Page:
Top News[bs_bullet_primary] Amazon Is bringing $1 billion and 1,000 jobs to Ohio
Ohio Gov. John Kasich is looking increasingly likely to jump into the Republican presidential race. And while that contest is as crowded as it’s ever been, Kasich brings some distinguishing features to it. Among them: A solid job-creation record that’s brought the unemployment rate in the Buckeye State down to 5.1 percent. Kasich will be making an aggressive case that his economic stewardship deserves credit, and the Friday announcement by Amazon only bolsters the argument. The deal, secured with $81 million in tax credits, will include the construction of cloud facilities and fulfillment centers. [bs_link link=”http://fortune.com/2015/05/29/ohio-amazon-data-center/” source=”Fortune”]
[bs_bullet_primary] Key Patriot Act provisions expire on Sunday
Lawmakers have balked at extending the federal government’s surveillance regime over objections to bulk collection of Americans’ phone and Internet records. President Obama on Friday made an appeal from the Oval Office, warning national security will be imperiled by a lapse. But the path to a resolution remains murky. [bs_link link=”http://time.com/3902257/obama-patriot-act-senate-loretta-lynch/” source=”TIME”]
[bs_bullet_primary] Sepp Blatter wins a fifth FIFA term amid scandal
Soccer fans, despair. The man controlling the world’s most popular sport on Friday reaffirmed his grip on its governing body despite earth-rattling corruption charges — including bribery and money laundering — lodged against some of his top lieutenants earlier this week. The result renews questions for sponsors of the multi-billion dollar enterprise about whether they’ll cut ties. [bs_link link=”http://www.nytimes.com/2015/05/30/sports/soccer/fifa-soccer-sepp-blatter-congress-vote.html” source=”New York Times”]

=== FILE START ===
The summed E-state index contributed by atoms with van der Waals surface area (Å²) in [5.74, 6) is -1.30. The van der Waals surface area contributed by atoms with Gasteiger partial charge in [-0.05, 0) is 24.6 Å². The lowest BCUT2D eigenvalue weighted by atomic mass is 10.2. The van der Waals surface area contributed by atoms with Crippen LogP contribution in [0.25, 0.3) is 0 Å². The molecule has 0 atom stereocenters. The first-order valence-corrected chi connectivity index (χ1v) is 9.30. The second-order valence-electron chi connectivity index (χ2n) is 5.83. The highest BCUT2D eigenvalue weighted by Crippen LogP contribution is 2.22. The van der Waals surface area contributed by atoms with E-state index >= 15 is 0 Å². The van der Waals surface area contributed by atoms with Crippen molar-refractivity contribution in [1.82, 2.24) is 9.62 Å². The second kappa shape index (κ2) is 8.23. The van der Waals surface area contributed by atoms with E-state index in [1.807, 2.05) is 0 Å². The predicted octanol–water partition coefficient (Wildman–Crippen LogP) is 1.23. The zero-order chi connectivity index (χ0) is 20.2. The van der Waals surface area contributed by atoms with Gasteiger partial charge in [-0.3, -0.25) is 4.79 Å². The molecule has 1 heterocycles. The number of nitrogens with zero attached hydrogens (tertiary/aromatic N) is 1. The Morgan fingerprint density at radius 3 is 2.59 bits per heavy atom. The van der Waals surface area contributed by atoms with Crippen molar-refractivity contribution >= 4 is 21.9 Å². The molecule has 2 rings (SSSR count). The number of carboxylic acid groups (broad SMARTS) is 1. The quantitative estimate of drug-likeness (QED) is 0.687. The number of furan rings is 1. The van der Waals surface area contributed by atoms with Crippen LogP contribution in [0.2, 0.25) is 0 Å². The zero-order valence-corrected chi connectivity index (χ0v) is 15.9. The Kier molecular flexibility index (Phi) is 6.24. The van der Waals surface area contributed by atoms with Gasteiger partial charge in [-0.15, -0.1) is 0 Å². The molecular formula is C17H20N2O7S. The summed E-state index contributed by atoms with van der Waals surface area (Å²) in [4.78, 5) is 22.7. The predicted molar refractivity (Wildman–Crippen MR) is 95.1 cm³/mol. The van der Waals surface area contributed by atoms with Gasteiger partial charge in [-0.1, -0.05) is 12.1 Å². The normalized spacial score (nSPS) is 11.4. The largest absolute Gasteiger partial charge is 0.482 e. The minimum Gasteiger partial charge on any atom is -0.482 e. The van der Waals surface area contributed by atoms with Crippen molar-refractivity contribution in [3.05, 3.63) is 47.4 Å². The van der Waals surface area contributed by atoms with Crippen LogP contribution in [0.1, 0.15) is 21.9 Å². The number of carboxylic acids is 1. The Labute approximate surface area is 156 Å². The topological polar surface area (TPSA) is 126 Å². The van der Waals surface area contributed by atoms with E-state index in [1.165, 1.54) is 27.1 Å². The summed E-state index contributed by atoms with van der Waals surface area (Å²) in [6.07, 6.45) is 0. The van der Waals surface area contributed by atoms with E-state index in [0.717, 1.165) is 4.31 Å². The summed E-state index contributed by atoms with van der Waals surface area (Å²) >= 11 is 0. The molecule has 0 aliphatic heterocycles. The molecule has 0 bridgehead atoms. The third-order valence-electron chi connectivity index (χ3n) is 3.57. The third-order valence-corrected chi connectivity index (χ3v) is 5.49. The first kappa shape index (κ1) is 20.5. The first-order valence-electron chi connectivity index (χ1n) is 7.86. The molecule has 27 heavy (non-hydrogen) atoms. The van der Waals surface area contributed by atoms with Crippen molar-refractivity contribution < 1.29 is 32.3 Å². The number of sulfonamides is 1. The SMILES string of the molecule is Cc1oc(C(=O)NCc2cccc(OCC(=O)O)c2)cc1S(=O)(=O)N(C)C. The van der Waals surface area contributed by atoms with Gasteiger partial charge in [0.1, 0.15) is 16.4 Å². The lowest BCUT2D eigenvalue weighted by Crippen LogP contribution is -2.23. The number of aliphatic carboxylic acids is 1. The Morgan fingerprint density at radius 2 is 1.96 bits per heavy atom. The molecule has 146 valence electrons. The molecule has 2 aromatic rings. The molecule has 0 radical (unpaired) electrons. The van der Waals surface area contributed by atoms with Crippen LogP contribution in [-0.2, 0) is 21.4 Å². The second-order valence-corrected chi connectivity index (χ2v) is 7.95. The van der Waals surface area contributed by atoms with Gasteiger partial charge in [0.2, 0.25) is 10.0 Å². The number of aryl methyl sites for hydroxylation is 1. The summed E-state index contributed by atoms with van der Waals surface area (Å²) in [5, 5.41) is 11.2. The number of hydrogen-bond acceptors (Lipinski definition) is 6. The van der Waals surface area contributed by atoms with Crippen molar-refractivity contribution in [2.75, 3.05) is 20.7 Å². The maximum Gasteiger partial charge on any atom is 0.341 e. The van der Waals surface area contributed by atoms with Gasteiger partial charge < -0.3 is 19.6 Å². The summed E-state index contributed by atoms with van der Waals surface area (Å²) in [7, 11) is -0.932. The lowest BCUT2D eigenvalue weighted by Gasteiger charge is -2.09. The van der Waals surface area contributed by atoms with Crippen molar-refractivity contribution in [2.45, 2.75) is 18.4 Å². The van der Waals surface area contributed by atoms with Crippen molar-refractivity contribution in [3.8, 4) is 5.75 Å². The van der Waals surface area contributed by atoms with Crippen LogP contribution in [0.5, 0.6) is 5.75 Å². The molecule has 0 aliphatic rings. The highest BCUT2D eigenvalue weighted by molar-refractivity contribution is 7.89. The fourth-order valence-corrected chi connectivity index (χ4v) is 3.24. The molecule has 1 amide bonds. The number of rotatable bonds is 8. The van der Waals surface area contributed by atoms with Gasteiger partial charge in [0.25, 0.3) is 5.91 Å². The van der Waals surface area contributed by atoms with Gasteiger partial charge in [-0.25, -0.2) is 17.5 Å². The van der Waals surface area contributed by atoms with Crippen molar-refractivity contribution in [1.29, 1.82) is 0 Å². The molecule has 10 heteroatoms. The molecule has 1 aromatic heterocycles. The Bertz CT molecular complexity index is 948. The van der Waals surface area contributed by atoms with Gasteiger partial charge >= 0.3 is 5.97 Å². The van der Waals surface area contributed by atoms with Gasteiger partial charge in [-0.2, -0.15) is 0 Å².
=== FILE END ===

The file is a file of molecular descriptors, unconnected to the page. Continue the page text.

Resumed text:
Around the Water Cooler[bs_bullet_primary] Bill Clinton requires $500,000 to appear at charity events
That, anyway, is the clear implication from this report about what it took for a small charity, dedicated to building schools for impoverished children, to entice the former president to show up and retrieve an award at its fundraising gala. The details of this extended anecdote are, as you might guess, off-putting. But it also reaffirms a larger challenge to Hillary Clinton’s candidacy: The Clinton Foundation seems to offer an inexhaustible well of unflattering material on the former first family’s recent history. At some point, she’ll need to answer for it. [bs_link link=”http://www.nytimes.com/2015/05/30/us/politics/an-award-for-bill-clinton-came-with-500000-for-his-foundation.html?smprod=nytcore-iphone&smid=nytcore-iphone-share&_r=0″ source=”New York Times”]
[bs_bullet_primary] Yikes: This robot cheetah just learned to leap over obstacles
If you’re a robot enthusiast, you’ll cheer this technological breakthrough. Everyone else should start looking into survivalist cabins in remote areas, because this is not going to end well. [bs_link link=”http://fortune.com/2015/05/29/mit-cheetah-robot-jump/” source=”Fortune”]